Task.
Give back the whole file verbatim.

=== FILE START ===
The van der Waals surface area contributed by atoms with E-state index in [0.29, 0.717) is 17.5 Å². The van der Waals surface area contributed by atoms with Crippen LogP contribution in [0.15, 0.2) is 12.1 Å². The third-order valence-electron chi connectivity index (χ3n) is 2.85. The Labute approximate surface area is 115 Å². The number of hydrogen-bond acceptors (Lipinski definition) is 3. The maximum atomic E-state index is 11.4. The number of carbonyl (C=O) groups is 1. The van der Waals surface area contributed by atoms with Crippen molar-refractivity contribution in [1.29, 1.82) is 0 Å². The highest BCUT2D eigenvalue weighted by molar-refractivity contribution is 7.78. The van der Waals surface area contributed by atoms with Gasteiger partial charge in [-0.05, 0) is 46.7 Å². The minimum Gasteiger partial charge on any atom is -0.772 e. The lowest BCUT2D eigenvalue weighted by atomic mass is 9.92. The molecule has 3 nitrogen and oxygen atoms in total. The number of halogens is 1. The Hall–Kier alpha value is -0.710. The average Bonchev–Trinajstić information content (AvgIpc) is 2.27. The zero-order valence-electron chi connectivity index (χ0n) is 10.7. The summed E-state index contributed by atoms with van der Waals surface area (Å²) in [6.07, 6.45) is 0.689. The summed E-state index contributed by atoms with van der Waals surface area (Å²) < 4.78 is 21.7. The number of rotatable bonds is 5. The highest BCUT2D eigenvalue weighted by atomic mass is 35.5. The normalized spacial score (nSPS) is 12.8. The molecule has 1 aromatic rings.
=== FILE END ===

The van der Waals surface area contributed by atoms with E-state index in [0.29, 0.717) is 17.5 Å². The van der Waals surface area contributed by atoms with Crippen LogP contribution in [0.15, 0.2) is 12.1 Å². The third-order valence-electron chi connectivity index (χ3n) is 2.85. The Labute approximate surface area is 115 Å². The number of hydrogen-bond acceptors (Lipinski definition) is 3. The maximum atomic E-state index is 11.4. The number of carbonyl (C=O) groups is 1. The van der Waals surface area contributed by atoms with Crippen molar-refractivity contribution in [1.29, 1.82) is 0 Å². The highest BCUT2D eigenvalue weighted by molar-refractivity contribution is 7.78. The van der Waals surface area contributed by atoms with Gasteiger partial charge in [-0.05, 0) is 46.7 Å². The minimum Gasteiger partial charge on any atom is -0.772 e. The lowest BCUT2D eigenvalue weighted by atomic mass is 9.92. The molecule has 3 nitrogen and oxygen atoms in total. The number of halogens is 1. The Hall–Kier alpha value is -0.710. The average Bonchev–Trinajstić information content (AvgIpc) is 2.27. The zero-order valence-electron chi connectivity index (χ0n) is 10.7. The summed E-state index contributed by atoms with van der Waals surface area (Å²) in [6.07, 6.45) is 0.689. The summed E-state index contributed by atoms with van der Waals surface area (Å²) < 4.78 is 21.7. The number of rotatable bonds is 5. The highest BCUT2D eigenvalue weighted by atomic mass is 35.5. The normalized spacial score (nSPS) is 12.8. The molecule has 1 aromatic rings.